In-season tissue sampling helps inform farmers and retailers about nutrient deficiencies. Winfield United analyzed more than 25,000 tissue samples in 2017 and compared the results with samples taken in 2016.
Across the U.S., the company saw increased deficiencies in nitrogen, potassium, sulfur, zinc, manganese and boron in corn. For instance, nearly 82% of sampled corn plants were short on zinc.
In soybeans, the results showed an increased deficiency in copper, potassium and manganese. Sixty-five percent of the soybeans sampled were lacking in copper.
However, nutrient deficiencies can and do differ by location. For example, Andrew Lambert, a crop adviser for Centra Sota cooperative based in Minnesota, says in his area nearly 90% of all corn samples came back deficient in zinc.
Lambert’s solution was to have farmers apply zinc in-furrow. With one farmer, he tracked out the weight-to-yield and return on bushels in the hopper to the specific product and found it was successful.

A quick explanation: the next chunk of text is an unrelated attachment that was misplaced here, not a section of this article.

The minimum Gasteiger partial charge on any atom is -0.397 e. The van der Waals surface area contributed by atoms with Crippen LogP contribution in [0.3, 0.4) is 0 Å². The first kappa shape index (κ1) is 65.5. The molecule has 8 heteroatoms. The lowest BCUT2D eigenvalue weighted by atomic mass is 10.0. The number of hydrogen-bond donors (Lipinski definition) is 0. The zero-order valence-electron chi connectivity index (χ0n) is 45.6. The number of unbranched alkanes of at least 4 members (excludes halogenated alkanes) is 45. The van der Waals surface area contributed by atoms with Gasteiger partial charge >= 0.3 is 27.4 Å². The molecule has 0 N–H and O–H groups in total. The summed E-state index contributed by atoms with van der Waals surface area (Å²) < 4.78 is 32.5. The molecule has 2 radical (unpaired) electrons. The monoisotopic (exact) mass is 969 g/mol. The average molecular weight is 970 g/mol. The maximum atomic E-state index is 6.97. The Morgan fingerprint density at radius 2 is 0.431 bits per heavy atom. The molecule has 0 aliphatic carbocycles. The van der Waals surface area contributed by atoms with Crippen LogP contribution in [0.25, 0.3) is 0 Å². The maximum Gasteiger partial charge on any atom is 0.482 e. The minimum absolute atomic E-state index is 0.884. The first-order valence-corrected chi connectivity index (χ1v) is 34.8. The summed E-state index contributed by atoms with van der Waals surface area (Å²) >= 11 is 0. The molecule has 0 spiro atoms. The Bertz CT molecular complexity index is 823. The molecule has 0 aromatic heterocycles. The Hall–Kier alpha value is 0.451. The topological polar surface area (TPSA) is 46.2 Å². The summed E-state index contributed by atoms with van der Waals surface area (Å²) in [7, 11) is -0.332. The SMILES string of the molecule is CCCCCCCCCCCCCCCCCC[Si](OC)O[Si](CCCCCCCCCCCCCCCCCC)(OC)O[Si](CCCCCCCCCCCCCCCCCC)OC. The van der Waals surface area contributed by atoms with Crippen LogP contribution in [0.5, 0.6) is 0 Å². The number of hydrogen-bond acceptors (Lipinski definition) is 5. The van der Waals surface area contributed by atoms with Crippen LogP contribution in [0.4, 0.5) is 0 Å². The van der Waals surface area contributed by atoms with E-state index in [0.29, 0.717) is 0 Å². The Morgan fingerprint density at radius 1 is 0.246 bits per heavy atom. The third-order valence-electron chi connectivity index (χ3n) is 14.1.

“The product came back responsive at some points, so now we plan on upping the amount to see if we get additional ROI,” Lambert says.
In soybean samples, Lambert says nearly 99% were deficient in copper. Many of the samples were also low in potassium and phosphorus.
Lambert believes much of the copper deficiency was due to the time the sample was taken, which was during a rapid growth stage when plants are naturally deficient in nutrients. To address this, he says farmers can spray foliar products.
Lambert emphasizes in-season tissue sampling is the best way for a farmer to tell if corrective treatments will payoff. “Anything a farmer can know more about his situation to make him more efficient helps.”